Coming Home to Grace

17 06 2008

The irony in Cynthia Voight’s novel Homecoming is that Dicey Tillerman and her three siblings spend the entire novel searching for a home when in reality the bond of grace and mutual love they share for each other is their home.  Their “Gram”, on the other hand, believes she has a home but in reality it is barely even a house because Gram resides in a shell devoid of the grace needed to turn houses into homes.

At the beginning of the novel we discover Dicey and her siblings sitting in a parking lot waiting on a mother who will never return.  They begin a long journey looking for a family; for a home.  After many stops and starts, including the rejection of an uptight self-focused “religious” cousin, the Tillerman children end up at their maternal Grandmother’s farm.

Abigail Tillerman, the children’s grandmother, is a bitter recluse who has a reputation in town as an eccentric.  Years of betrayal and desertion by those she loved has led her to become unloving and unlovable.  Her house symbolizes the bitterness which has taken root in her heart.  It is completely covered with weeds and honeysuckle.  No light gets into the house; no work is ever done on it’s rotting foundation.  It has become hidden, closed off and is simply waiting for time to do its work.  Abigial considers this her home, but it is in reality her tomb.

Abigail does not offer her abandoned grandchildren grace.  But slowly the grace they freely give begins to break through and her heart begins to open.  The children also remove the weeds and stubborn tendrils of honeysuckles from the house, letting light in and slowly making it a home.  The honeysuckle and weeds symbolize the bitterness and isolation that comes from Abigail’s life devoid of grace.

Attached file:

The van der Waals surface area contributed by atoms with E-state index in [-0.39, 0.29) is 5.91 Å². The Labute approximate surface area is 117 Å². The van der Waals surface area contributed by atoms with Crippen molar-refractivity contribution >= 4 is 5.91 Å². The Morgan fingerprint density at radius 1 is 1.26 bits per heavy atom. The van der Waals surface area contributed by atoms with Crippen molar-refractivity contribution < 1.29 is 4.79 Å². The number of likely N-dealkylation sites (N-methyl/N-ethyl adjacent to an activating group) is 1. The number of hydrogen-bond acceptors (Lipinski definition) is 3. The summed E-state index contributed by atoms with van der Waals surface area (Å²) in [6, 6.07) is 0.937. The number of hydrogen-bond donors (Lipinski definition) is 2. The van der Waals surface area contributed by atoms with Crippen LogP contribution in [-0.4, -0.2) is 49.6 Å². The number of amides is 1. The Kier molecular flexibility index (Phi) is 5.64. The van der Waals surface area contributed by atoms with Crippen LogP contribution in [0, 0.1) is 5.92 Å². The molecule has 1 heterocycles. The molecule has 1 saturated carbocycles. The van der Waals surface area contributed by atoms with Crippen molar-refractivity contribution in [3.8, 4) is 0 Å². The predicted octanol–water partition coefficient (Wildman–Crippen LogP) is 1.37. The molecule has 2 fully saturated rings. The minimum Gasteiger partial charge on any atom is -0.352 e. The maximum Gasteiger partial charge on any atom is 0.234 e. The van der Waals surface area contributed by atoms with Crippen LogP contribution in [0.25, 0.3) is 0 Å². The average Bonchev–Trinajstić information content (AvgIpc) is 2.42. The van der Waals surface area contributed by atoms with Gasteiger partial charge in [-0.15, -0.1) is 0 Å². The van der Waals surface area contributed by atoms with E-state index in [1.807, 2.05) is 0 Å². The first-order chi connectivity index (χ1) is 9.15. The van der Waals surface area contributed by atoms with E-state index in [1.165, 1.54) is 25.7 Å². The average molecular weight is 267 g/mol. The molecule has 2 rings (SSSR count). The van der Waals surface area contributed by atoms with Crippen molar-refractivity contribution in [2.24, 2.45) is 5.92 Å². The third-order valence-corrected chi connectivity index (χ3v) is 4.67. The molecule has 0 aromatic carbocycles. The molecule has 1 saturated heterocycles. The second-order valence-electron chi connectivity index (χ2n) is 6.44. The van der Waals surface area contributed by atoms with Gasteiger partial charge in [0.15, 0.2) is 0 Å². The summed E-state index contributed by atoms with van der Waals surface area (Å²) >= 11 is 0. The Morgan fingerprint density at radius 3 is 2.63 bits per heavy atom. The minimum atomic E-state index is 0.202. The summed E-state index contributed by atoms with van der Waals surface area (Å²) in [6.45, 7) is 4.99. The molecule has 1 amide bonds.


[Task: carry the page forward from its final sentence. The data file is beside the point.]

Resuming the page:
Dicey and her siblings thought they had found a home in their grandmother’s house; in reality they found a house in which their home could rest.  But Abigail found grace in the unconditional love of her grandchildren and, in discovering grace, she found the home she had not realized she was without.

The Tillerman children remind me of many Christians I know.  They have all they need through God’s grace but don’t realize it and keep looking for something more.  Abigail reminds me of many non-Christians who believe that they have what they do not, and the very thing which they cling to for security becomes destruction.  Abigail did nothing to receive the love of her grandchildren; in truth she fought against it.  But they loved her, they pursued her, they hunted for her, they never gave up on her and they stripped the weeds from her heart until the bright light of love could shine through. 

What a picture of how Christ pursues us and captures us with His grace!  If He has not captured you, I pray you will give up the fight and let the light in!




2 responses

23 06 2008

Wonderful post.
I am so thankful that God pursues us and want that personal relationship.
I enjoy your blog and have added you to my favs.
I hope you have a blessed week!

24 06 2008

Thank you for your encouragement! He is truly so unspeakably amazing.

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